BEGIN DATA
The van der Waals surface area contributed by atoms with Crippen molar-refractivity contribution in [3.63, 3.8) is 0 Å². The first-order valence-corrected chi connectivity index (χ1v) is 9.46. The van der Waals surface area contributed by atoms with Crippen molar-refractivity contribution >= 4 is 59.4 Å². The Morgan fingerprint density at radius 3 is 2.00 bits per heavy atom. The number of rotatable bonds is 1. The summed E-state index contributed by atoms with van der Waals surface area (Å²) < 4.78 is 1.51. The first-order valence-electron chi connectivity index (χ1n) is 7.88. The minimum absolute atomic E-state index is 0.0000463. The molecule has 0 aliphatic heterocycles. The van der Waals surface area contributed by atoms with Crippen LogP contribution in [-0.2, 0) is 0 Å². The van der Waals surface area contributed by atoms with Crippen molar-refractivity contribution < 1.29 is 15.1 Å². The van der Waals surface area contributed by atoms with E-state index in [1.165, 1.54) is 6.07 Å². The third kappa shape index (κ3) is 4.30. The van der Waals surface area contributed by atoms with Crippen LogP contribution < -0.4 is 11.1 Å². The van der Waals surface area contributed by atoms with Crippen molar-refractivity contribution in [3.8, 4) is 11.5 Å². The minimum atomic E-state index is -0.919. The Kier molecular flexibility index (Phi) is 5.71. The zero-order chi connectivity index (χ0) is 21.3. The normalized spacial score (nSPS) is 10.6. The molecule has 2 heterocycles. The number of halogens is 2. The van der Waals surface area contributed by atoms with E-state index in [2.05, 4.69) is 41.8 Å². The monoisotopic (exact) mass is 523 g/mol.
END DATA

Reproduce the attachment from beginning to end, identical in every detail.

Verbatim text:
The van der Waals surface area contributed by atoms with Crippen molar-refractivity contribution in [3.63, 3.8) is 0 Å². The first-order valence-corrected chi connectivity index (χ1v) is 9.46. The van der Waals surface area contributed by atoms with Crippen molar-refractivity contribution >= 4 is 59.4 Å². The Morgan fingerprint density at radius 3 is 2.00 bits per heavy atom. The number of rotatable bonds is 1. The summed E-state index contributed by atoms with van der Waals surface area (Å²) < 4.78 is 1.51. The first-order valence-electron chi connectivity index (χ1n) is 7.88. The minimum absolute atomic E-state index is 0.0000463. The molecule has 0 aliphatic heterocycles. The van der Waals surface area contributed by atoms with Crippen LogP contribution in [-0.2, 0) is 0 Å². The van der Waals surface area contributed by atoms with Crippen molar-refractivity contribution < 1.29 is 15.1 Å². The van der Waals surface area contributed by atoms with E-state index in [1.165, 1.54) is 6.07 Å². The third kappa shape index (κ3) is 4.30. The van der Waals surface area contributed by atoms with Crippen LogP contribution < -0.4 is 11.1 Å². The van der Waals surface area contributed by atoms with Crippen molar-refractivity contribution in [3.8, 4) is 11.5 Å². The minimum atomic E-state index is -0.919. The Kier molecular flexibility index (Phi) is 5.71. The zero-order chi connectivity index (χ0) is 21.3. The normalized spacial score (nSPS) is 10.6. The molecule has 2 heterocycles. The number of halogens is 2. The van der Waals surface area contributed by atoms with E-state index in [2.05, 4.69) is 41.8 Å². The monoisotopic (exact) mass is 523 g/mol.